|how does purify work? email@example.com (2000-08-04)|
|Re: how does purify work? firstname.lastname@example.org (Ben Pfaff) (2000-08-05)|
|Re: how does purify work? email@example.com (Chris F Clark) (2000-08-05)|
|Re: how does purify work? firstname.lastname@example.org (2000-08-05)|
|Re: how does purify work? Martin.Raabe@WindRiver.com (Martin Raabe) (2000-08-05)|
|Re: how does purify work? email@example.com (2000-08-05)|
|Re: how does purify work? firstname.lastname@example.org (2000-08-10)|
|Re: how does purify work? email@example.com (Venkatesha Murthy G.) (2000-08-10)|
|Re: how does purify work? firstname.lastname@example.org (Chris F Clark) (2000-08-13)|
|From:||"Venkatesha Murthy G." <email@example.com>|
|Date:||10 Aug 2000 00:07:43 -0400|
> Once upon a time Purify did work for vxworks. It would be a very nice
> tool to have and it seems very odd that there's no product with
> equivalent functionality.
Chaperon is a commercial tool that claims to do a lot of what purify
does. There are other, free, tools that provide a subset of purify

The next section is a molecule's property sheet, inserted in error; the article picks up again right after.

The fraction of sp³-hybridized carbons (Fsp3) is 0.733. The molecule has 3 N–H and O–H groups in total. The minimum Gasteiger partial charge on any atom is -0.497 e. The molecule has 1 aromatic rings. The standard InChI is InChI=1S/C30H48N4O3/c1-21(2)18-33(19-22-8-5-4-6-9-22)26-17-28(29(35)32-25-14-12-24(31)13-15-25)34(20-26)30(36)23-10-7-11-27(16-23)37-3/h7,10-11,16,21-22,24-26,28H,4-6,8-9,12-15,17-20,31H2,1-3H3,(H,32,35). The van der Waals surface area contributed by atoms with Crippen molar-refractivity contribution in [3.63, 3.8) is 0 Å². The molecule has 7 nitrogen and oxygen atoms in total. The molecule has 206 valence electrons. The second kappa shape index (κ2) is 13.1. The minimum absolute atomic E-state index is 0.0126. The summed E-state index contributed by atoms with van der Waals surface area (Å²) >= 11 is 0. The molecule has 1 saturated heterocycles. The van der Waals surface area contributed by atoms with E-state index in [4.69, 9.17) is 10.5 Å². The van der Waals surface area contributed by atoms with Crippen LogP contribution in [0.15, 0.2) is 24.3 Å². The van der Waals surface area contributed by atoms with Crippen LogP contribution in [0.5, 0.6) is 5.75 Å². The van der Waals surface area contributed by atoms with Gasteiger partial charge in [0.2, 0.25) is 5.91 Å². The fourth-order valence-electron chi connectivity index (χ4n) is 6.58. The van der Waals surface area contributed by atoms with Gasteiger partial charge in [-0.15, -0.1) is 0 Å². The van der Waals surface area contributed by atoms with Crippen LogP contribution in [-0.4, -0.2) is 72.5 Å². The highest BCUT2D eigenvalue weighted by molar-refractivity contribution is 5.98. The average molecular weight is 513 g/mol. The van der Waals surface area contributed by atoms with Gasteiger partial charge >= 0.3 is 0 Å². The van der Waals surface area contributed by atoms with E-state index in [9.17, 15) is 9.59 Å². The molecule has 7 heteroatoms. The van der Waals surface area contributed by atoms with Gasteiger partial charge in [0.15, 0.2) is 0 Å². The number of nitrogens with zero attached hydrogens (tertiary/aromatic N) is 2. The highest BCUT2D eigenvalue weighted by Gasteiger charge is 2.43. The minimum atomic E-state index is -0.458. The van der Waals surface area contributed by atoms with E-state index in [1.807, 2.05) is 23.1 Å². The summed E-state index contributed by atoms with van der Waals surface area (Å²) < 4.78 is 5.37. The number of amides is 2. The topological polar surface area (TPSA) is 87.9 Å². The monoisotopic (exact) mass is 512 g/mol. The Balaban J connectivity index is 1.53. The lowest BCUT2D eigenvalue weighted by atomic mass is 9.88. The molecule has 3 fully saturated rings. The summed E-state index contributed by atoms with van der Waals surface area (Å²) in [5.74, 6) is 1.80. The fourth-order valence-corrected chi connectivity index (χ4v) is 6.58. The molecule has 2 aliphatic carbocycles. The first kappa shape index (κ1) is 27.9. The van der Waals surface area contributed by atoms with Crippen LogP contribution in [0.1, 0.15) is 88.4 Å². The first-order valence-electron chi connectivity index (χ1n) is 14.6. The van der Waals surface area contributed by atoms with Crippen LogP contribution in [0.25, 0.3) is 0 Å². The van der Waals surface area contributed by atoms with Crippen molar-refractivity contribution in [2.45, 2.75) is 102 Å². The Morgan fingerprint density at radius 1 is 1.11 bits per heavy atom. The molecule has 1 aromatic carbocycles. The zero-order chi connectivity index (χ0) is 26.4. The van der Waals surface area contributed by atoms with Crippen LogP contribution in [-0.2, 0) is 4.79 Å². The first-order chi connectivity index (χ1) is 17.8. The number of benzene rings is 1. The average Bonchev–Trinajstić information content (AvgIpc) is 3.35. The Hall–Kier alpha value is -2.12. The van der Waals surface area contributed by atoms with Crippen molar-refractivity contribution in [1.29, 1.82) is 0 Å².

functionality, like leak detection and array bound write
detection. Check http://www.hotfeet.ch/~gemi/LDT/tools_deb.html for
what's available for Linux; they are available in source and some have
been ported to other flavors of Unix also.
Chris F Clark replied:
> There are (at least) 5 ways to implement Purify like tools
If the intent is to catch leaks, there is one more way - provide an
implementation of malloc etc that audits allocations, and fool the
program into using this version of malloc. In a shared library
scenario, preloading the library is all it takes. The library can
report the chunks of memory allocated but not free'd at program exit,
i.e leaks. No recompilation is required, no instrumentation performed.
debauch uses this approach.
ElectricFence is a malloc implementation that catches array bound
Yours truly has written a malloc implementation (libYaMa) that tracks
allocations and releases, and arranges to detect accesses to beyond
allocated memory and to free'd memory, and free and realloc to invalid
pointers; and leaktrac, a leak tracker that uses an underlying malloc
implementation to get the memory, but adds the book keeping layer on
top. Both are shared libraries that can be preloaded to hide the
"default" malloc implementation.
Venkatesha Murthy G.
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